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11-year-old girl contracts gonorrhea when bathing in a thermal pool of thermal waters during her holidays in Italy

An 11-year-old girl contracted gonorrhea from a natural thermal pool in Italy while on vacation, doctors revealed.

The boy, from Austria, was bathing on the edge of the ‘Mirror of Venus’, a lake fed by volcanic hot springs on the island of Pantelleria, off the coast of Sicily.

It is believed that he contracted the infection, which is usually sexually transmitted, from water, which had been used by a person with gonorrhea.

The temperatures in the swimming pools can be close to body temperature and, in this case, could have provided a way for the bacteria to infect the girl, experts said.

Bathing in hot springs is a popular pastime in many British holiday resorts such as Italy, Turkey and Iceland.

With more Britons going on vacation now that Covid travel restrictions have been eased, experts say people should be aware of the dangers of using these pools.

The picturesque 'Mirror of Venus', also known as Specchio di Venere / Lago di Venere, is a tourist hotspot famous for the hot pools on its shores.  But this was also the place where an 11-year-old girl contracted gonorrhea from sharing a pool with an infected stranger.

The picturesque ‘Mirror of Venus’, also known as Specchio di Venere / Lago di Venere, is a tourist hotspot famous for the hot pools on its shores. But this was also the place where an 11-year-old girl contracted gonorrhea from sharing a pool with an infected stranger.

The official NHS guidance states that gonorrhea cannot be contracted by sharing water, but there are historical cases of this happening, experts say.

In the case, detailed in the Medical Case Report Magazine, the Austrian girl was on vacation with her parents and her seven-year-old sister in August 2020.

WHAT ARE THE SYMPTOMS OF GONORRHEA?

More than 35,000 people a year are infected with gonorrhea in England, including a record number of baby boomers. Only chlamydia and genital warts are more common.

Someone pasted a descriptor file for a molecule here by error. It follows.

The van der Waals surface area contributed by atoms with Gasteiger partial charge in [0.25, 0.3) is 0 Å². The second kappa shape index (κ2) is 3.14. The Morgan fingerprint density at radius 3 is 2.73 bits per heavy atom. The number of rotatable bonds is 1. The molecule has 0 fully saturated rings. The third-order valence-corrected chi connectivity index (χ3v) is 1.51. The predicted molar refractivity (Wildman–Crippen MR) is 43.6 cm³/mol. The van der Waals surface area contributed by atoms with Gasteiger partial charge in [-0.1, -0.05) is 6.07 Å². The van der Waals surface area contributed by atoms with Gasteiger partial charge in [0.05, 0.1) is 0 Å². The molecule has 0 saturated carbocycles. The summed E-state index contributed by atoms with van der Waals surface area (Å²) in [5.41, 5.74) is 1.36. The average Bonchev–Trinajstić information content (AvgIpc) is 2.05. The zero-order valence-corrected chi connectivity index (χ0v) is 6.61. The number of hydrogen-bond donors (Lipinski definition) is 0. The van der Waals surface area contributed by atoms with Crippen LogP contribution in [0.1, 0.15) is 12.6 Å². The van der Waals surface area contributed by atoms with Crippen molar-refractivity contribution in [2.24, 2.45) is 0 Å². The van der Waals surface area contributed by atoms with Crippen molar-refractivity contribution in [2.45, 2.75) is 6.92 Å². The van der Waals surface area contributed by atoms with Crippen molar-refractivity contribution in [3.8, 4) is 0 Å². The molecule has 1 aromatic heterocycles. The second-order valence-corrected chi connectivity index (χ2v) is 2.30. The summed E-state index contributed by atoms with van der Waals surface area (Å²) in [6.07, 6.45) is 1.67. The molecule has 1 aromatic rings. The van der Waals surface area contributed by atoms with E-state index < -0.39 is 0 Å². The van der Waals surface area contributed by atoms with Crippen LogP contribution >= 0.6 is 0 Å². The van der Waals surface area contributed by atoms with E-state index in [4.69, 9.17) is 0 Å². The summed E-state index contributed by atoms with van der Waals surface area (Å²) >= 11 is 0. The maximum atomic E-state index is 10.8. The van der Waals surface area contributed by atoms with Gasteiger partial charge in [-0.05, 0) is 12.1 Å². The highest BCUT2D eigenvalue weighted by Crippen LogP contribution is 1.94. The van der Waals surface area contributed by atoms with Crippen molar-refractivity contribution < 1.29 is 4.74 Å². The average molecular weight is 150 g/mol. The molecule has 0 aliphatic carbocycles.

Figures show that 78 million people worldwide contract gonorrhea, which can often remain asymptomatic for weeks, each year.

Symptoms usually appear two weeks after infection, but can remain hidden for many months.

In women, symptoms of gonorrhea can include:

  • an unusual vaginal discharge, which may be thin or watery and green or yellow in color
  • pain or burning sensation when urinating
  • pain or tenderness in the lower abdominal area (this is less common)
  • bleeding between periods, heavier periods, and bleeding after sex (this is less common)

In men, symptoms of gonorrhea can include:

  • an unusual discharge from the tip of the penis, which may be white, yellow, or green
  • pain or burning sensation when urinating
  • inflammation (swelling) of the foreskin
  • pain or tenderness in the testicles (this is rare)

Source: NHS options

After swimming in the lake, the 11-year-old girl relaxed by soaking for an hour in a 20 cm deep thermal pool on the lake shore with her father and other tourists.

Meanwhile, her sister and mother were bathing in a similar but separate pool also by the lake.

Two days later, the boy began to feel a painful burning sensation.

They gave him an over-the-counter antifungal cream for a week while the family continued their vacation.

While this helped, it did not completely eradicate the symptoms, so the family took the 11-year-old to his GP when they returned to Austria two weeks later.

After inspecting the girl, the doctor took a swab that tested positive for gonorrhea.

Then all family members were tested for sexually transmitted infection (STI), but they came back negative.

Although sexual transmission was considered, the girl insisted that she had not had sexual intercourse.

Symptoms having started on vacation, and without “evidence” of sexual contact, it was concluded that she must have been infected by the pool water.

The girl, upon learning that she had an STI, was mortified and terrified that her peers would find out.

She was treated with an antibiotic injection in the hospital, followed by a course of antibiotic tablets.